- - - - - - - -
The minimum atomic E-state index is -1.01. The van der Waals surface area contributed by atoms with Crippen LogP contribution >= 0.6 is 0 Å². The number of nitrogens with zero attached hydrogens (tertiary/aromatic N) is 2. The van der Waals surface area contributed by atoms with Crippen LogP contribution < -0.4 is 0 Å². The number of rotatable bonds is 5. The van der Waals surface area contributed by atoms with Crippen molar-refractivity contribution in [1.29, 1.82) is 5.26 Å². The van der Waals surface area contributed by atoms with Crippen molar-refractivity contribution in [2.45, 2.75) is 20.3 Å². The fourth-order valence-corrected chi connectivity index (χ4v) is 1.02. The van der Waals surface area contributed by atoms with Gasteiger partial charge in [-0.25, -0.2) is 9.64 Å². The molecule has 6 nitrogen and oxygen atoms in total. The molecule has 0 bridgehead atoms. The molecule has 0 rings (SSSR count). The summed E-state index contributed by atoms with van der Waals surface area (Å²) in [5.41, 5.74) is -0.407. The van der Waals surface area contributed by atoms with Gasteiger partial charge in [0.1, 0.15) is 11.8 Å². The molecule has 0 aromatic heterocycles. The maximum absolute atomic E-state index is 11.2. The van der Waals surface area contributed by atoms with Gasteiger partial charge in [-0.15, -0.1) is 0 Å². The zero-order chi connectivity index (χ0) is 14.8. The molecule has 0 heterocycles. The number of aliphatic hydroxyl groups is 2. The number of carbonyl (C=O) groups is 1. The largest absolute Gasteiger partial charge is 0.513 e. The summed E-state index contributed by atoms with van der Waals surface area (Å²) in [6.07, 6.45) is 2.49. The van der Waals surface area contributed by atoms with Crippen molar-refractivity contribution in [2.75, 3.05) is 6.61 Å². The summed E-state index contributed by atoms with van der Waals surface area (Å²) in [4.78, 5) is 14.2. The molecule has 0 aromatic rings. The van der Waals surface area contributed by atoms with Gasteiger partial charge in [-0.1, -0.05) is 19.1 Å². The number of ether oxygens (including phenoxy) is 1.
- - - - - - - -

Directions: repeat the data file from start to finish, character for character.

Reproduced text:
The minimum atomic E-state index is -1.01. The van der Waals surface area contributed by atoms with Crippen LogP contribution >= 0.6 is 0 Å². The number of nitrogens with zero attached hydrogens (tertiary/aromatic N) is 2. The van der Waals surface area contributed by atoms with Crippen LogP contribution < -0.4 is 0 Å². The number of rotatable bonds is 5. The van der Waals surface area contributed by atoms with Crippen molar-refractivity contribution in [1.29, 1.82) is 5.26 Å². The van der Waals surface area contributed by atoms with Crippen molar-refractivity contribution in [2.45, 2.75) is 20.3 Å². The fourth-order valence-corrected chi connectivity index (χ4v) is 1.02. The van der Waals surface area contributed by atoms with Gasteiger partial charge in [-0.25, -0.2) is 9.64 Å². The molecule has 6 nitrogen and oxygen atoms in total. The molecule has 0 bridgehead atoms. The molecule has 0 rings (SSSR count). The summed E-state index contributed by atoms with van der Waals surface area (Å²) in [5.41, 5.74) is -0.407. The van der Waals surface area contributed by atoms with Gasteiger partial charge in [0.1, 0.15) is 11.8 Å². The molecule has 0 aromatic heterocycles. The maximum absolute atomic E-state index is 11.2. The van der Waals surface area contributed by atoms with Gasteiger partial charge in [-0.15, -0.1) is 0 Å². The zero-order chi connectivity index (χ0) is 14.8. The molecule has 0 heterocycles. The number of aliphatic hydroxyl groups is 2. The number of carbonyl (C=O) groups is 1. The largest absolute Gasteiger partial charge is 0.513 e. The summed E-state index contributed by atoms with van der Waals surface area (Å²) in [6.07, 6.45) is 2.49. The van der Waals surface area contributed by atoms with Crippen molar-refractivity contribution in [2.75, 3.05) is 6.61 Å². The summed E-state index contributed by atoms with van der Waals surface area (Å²) in [4.78, 5) is 14.2. The molecule has 0 aromatic rings. The van der Waals surface area contributed by atoms with Gasteiger partial charge in [-0.1, -0.05) is 19.1 Å². The number of ether oxygens (including phenoxy) is 1.